Progression is something that we all thrive off of and enjoy. It's often seen as a very positive thing as it should be, but there is a negative side to progression that is quite common. There are ways to cope well with the negativity that comes along with progression, but before we discuss that we need to understand how progression works. What you must realize is that progression in scratching tends to happen in incremental steps. It often takes many twists and turns before something comes out just right, so when a moment of clarity hits you and it all comes together that is actually the result of many smaller steps of progression that lead to that experience.
It really boils down to replacing inaccuracies with correct technique. Often times there are multiple things that are going wrong within any given thing you're working on. Not only do you have to correct these things, but you need to further correct the so called correct way of doing things as you're likely to still be somewhat off from what is truly accurate. This means that you'll be spending much more time doing things incorrectly than otherwise. This leads to developing bad habits that you'll be working regularly to break and replace with good habits (accurate technique).
Unfortunately this is where progression is mixed with regression which is the unfortunate side of progression. It's very similar to the expression, "Old habits die hard." Considering all of this, it's even more devastating to realize that we're mostly unconscious of letting our old habits get the best of us despite learning good habits to replace them with. When this happens it's typical to get upset and feel like all your hard work wasn't worth it. It's only natural to feel puzzled about not being able to do something that we just did moments before.
While there is no miracle cure for this issue there are things that can be done. One of the most important things you can do is always be prepared to write about your major moments of progress as they happen. Yes that's right. Actually stop what you're doing and write down exactly what took place. While it would seem better to keep attempting to do the same thing over and over again after it happened, it can cause too many distractions as your old habits can creep in, adding confusion to what actually worked in the first place. Writing things out brings clarity in your scratching that otherwise wouldn't be there and gives you something to focus on so you can be much more aware of what to do and what not to do.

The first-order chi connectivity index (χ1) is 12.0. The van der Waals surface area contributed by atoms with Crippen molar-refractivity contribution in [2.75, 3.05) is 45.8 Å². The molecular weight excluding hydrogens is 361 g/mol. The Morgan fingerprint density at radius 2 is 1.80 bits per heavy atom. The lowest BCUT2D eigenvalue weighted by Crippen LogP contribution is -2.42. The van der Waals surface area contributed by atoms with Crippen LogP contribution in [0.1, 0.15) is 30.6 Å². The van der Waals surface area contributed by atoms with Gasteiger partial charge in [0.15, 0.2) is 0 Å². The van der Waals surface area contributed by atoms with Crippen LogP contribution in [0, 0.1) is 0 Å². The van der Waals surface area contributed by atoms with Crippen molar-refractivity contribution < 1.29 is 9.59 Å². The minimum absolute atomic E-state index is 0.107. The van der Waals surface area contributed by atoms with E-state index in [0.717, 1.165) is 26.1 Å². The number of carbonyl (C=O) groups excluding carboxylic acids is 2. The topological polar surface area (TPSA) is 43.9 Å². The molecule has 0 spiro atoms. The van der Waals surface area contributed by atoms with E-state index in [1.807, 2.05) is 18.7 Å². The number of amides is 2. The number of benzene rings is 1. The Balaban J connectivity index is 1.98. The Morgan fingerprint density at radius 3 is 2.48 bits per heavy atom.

The Big Picture Gets Even Bigger
The beauty of this strategy beyond making it easier to cope with regression is it actually helps to speed up your overall progression. This is because, once accustomed to this approach, you will be spending far less time getting stuck on bad habits that sabotage your progress and far more time on what does work. This is even truer over longer periods of time. Think of it like a high interest savings account where large deposits are made regularly instead of withdrawals, allowing the interest to yield much higher amounts of money for you as years go by.
A Time and a Place
Sometimes progression will hit you at times where stopping to write about it won't be ideal or even appropriate. Such situations would be jam sessions or live performances. Make sure to fully realize the difference between scratch practice and performance. Understand that what I have laid out for you in this article is a practice strategy. Jamming is a time to let all your hard work shine for you and express yourself to the best of your abilities without having to worry about further improvement. Don't worry if anything passes you by during those times. As long as you are on top of things during practice you'll get more than enough progression out of yourself.
You can always reflect afterwards about your performance and what allowed you to excel. I strongly recommend recording your scratch jams whenever possible. You may not always be able to recall what you'd like to since there can be so much to think about during a performance situation. Watching and listening back to what you did can be an excellent way to jog your memory as well as capture the joy of your performance.